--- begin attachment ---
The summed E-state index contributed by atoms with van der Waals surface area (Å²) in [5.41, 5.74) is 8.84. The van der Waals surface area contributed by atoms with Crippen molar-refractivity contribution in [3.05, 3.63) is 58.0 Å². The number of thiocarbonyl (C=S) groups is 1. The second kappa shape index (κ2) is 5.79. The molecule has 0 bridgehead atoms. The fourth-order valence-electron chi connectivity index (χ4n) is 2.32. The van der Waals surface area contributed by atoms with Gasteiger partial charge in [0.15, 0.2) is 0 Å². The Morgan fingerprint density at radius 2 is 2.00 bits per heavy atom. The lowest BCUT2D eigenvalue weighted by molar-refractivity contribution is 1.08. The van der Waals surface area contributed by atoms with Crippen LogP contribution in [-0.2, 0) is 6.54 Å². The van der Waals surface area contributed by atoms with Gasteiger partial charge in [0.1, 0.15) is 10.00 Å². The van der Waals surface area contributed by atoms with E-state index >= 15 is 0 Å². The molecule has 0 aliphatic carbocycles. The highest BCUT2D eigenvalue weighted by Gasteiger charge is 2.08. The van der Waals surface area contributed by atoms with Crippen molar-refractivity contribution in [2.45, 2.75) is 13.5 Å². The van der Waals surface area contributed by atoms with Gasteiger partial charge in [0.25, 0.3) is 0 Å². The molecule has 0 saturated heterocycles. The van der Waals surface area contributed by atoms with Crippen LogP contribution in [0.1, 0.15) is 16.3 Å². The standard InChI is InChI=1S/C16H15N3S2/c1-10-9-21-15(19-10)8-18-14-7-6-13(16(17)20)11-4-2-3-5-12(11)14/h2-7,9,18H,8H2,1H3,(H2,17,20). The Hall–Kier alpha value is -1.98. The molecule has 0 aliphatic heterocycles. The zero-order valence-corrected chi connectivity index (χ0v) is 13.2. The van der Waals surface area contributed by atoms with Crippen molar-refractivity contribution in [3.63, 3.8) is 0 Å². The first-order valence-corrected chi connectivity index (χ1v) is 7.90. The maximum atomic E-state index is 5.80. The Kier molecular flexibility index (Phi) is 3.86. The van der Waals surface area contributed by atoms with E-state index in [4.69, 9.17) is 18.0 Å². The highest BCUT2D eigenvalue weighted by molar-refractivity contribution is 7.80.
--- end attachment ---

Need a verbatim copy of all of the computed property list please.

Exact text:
The summed E-state index contributed by atoms with van der Waals surface area (Å²) in [5.41, 5.74) is 8.84. The van der Waals surface area contributed by atoms with Crippen molar-refractivity contribution in [3.05, 3.63) is 58.0 Å². The number of thiocarbonyl (C=S) groups is 1. The second kappa shape index (κ2) is 5.79. The molecule has 0 bridgehead atoms. The fourth-order valence-electron chi connectivity index (χ4n) is 2.32. The van der Waals surface area contributed by atoms with Gasteiger partial charge in [0.15, 0.2) is 0 Å². The Morgan fingerprint density at radius 2 is 2.00 bits per heavy atom. The lowest BCUT2D eigenvalue weighted by molar-refractivity contribution is 1.08. The van der Waals surface area contributed by atoms with Crippen LogP contribution in [-0.2, 0) is 6.54 Å². The van der Waals surface area contributed by atoms with Gasteiger partial charge in [0.1, 0.15) is 10.00 Å². The van der Waals surface area contributed by atoms with E-state index >= 15 is 0 Å². The molecule has 0 aliphatic carbocycles. The highest BCUT2D eigenvalue weighted by Gasteiger charge is 2.08. The van der Waals surface area contributed by atoms with Crippen molar-refractivity contribution in [2.45, 2.75) is 13.5 Å². The van der Waals surface area contributed by atoms with Gasteiger partial charge in [0.25, 0.3) is 0 Å². The molecule has 0 saturated heterocycles. The van der Waals surface area contributed by atoms with Crippen LogP contribution in [0.1, 0.15) is 16.3 Å². The standard InChI is InChI=1S/C16H15N3S2/c1-10-9-21-15(19-10)8-18-14-7-6-13(16(17)20)11-4-2-3-5-12(11)14/h2-7,9,18H,8H2,1H3,(H2,17,20). The Hall–Kier alpha value is -1.98. The molecule has 0 aliphatic heterocycles. The zero-order valence-corrected chi connectivity index (χ0v) is 13.2. The van der Waals surface area contributed by atoms with Crippen molar-refractivity contribution in [3.63, 3.8) is 0 Å². The first-order valence-corrected chi connectivity index (χ1v) is 7.90. The maximum atomic E-state index is 5.80. The Kier molecular flexibility index (Phi) is 3.86. The van der Waals surface area contributed by atoms with E-state index in [4.69, 9.17) is 18.0 Å². The highest BCUT2D eigenvalue weighted by molar-refractivity contribution is 7.80.